My Childhood

At nine I saw her angered palm,
Speak sharply with my rosy cheek,
Kissing it briskly as it left the room…
I sank into the hidden safety…
Of the lounge chair she owned.

At ten I felt the final count,
As the numbers were snapped,
By my sheilding arm.
Falling into splinters of timber,
That seemed to symbolise her shards of sanity.

At eleven I watched her leave,
Only to return with a smiling face,
I wondered where she had left her scowl.
What cavern hid her disorder,
From her confused children?

At twelve I felt her shaking fear,
Realising at once,
That one day I might be her.
I may taste her bitter regret,
Of a guilty past she did not own.

At thirteen, I did as she taught me,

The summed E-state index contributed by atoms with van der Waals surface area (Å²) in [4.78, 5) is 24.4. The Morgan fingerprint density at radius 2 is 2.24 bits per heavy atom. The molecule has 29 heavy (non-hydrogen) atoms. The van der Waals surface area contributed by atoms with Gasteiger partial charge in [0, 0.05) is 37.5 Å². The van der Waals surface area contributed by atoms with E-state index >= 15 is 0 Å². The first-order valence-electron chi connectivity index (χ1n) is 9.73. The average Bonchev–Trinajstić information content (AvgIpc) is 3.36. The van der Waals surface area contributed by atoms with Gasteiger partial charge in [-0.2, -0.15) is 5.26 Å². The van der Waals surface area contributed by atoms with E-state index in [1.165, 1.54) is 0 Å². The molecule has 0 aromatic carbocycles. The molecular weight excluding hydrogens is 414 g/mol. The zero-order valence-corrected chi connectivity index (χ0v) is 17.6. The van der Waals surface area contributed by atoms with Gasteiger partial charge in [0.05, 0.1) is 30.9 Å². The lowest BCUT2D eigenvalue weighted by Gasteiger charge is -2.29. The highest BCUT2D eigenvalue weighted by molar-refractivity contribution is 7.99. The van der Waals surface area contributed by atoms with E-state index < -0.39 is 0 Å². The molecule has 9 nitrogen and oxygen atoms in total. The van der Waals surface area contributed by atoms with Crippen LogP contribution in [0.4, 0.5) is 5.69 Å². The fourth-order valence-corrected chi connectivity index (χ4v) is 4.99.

Scraping the pain from my tortured soul…
Hiding the anger behind a blanket of smiles,
I watched myself come undone,
In the only way I knew how.

At fourteen I built a perfect closet…
Tucked away the secrets of my mothers pain,
And hoped they would fade, like scars…
Instead she often tugs them from the shelves,
And stands me face to face with a monster,
I can not bear to see…

At fifteen I watched her walk the halls,
In search of a secret, that never existed…
To prove something or other,
To a man she said she loved.

At sixteen I tore myself from my name…
And slipped into another skin,
Allowing my past to slip away…
Into the loungechair…
My mother owned.

My Childhood


Tumut, Australia

  • Artist
  • Artwork Comments 2

Artist's Description

A poem about my mother.

Artwork Comments

  • Jane Keats
  • visualmetaphor
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